A Religious Test for Candidates?

September 19th, 2010

By Tom Carter

Damon Linker, author of The Religious Test: Why We Must Question the Beliefs of Our Leaders, has a thought-provoking column in today’s Washington Post.  As most people know, a religious test for political office is explicitly unconstitutional (Article VI, paragraph 3).  Nevertheless, Linker maintains that all candidates for high political office should take a religious test.

He cites John F. Kennedy’s famous Houston speech in 1960 addressing head-on the question of what influence, if any, his Catholic beliefs would have on his performance as president.  He also notes the 2008 “conversation” on religion among Pastor Rick Warren, Barack Obama, and John McCain.  In Kennedy’s case, the speech probably made the difference between winning and losing the election.  In the latter example, it was so watered-down that it did little to expose the depth of belief of either candidate.

We’ve become more and more attuned to the religious beliefs of candidates, especially candidates for president.  Since Jimmy Carter certainly, presidential candidates have been very forthcoming about their religions, not because they were required to but because they felt obliged to by both the tenets of their faith and political reality.

So why should we want to know (and we do want to know) about a candidates religious beliefs?  There are two good reasons.  First, religion has a significant influence on the thinking and actions of every believer in every aspect of his or her life.  Second, we (the voters) should know what a candidate believes in order to be able to judge his or her fitness for office.

It’s not enough just to know that a candidate is a Christian.  Does he or she believe in the literal truth of the Bible, therefore rejecting all scientific evidence underlying evolution, opposing abortion in all cases at any stage of pregnancy, opposing rational scientific research of certain kinds, accepting the predictions of Revelations, and eagerly awaiting the second coming of the Messiah and the Rapture?  If Catholic, does he or she accept that the Pope is infallible on questions of doctrine, thereby being obligated, for example, to not only oppose abortion but to work toward prohibiting it for everyone?  Going further, does the candidate hear voices, see visions, speak in tongues, or dance with snakes?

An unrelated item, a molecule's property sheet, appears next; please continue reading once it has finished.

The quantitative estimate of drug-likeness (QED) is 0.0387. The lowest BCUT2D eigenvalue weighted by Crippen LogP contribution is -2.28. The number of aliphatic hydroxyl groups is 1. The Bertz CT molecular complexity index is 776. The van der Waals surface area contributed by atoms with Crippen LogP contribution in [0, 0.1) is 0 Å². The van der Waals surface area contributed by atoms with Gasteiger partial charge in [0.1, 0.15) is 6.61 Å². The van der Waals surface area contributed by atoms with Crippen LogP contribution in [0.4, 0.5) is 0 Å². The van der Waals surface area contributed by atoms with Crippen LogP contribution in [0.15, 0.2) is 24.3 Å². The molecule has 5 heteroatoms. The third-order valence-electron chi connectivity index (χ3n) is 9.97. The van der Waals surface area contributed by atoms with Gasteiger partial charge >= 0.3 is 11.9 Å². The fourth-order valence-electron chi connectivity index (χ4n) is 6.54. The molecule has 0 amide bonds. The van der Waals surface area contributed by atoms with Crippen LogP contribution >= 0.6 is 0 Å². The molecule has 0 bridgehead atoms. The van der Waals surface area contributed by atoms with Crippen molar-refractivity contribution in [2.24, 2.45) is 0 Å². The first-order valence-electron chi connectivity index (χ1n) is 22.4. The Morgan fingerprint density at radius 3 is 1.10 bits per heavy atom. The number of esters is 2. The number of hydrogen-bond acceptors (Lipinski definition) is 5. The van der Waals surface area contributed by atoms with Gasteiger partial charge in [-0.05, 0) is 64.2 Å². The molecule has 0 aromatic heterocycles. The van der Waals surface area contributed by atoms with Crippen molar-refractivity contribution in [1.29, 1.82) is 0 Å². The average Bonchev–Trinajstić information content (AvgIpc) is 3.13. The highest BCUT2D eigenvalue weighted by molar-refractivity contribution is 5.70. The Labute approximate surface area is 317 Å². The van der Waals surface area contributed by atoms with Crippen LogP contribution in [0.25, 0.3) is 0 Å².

Moreover, if a candidate is a Mormon, he or she believes that the president of the church is a prophet with whom God communicates directly.  One useful question:  The prophet revealed in 1978 that blacks are equal human beings in the Church’s terms.  What if that revelation is reversed (again) and the prophet hears from God that blacks are no longer equal?  What would the candidate do if he or she were president?

If the candidate is an observant Jew, does he or she believe that it’s obligatory to observe the Sabbath, to include not working and not using certain modern conveniences on that day?  What if a hostile power launches nuclear weapons at the U.S. on a Saturday — would opening the codes and giving the order for retaliation and defensive measures be defined as work, which is prohibited on the Sabbath?

And what if the candidate is a Muslim?  Questions abound.  What are his or her beliefs about sharia law, dawah, the rights of women, and other tenets of the faith that are in direct conflict with the modern world?  Does he or she believe Israel should be destroyed by direct action, or should we let it happen by withdrawing all aid and support?

These are all valid questions, given the specifics of some religious beliefs and the supposed obligations of all those who claim to be religious.  Linker proposes a test that would have four questions: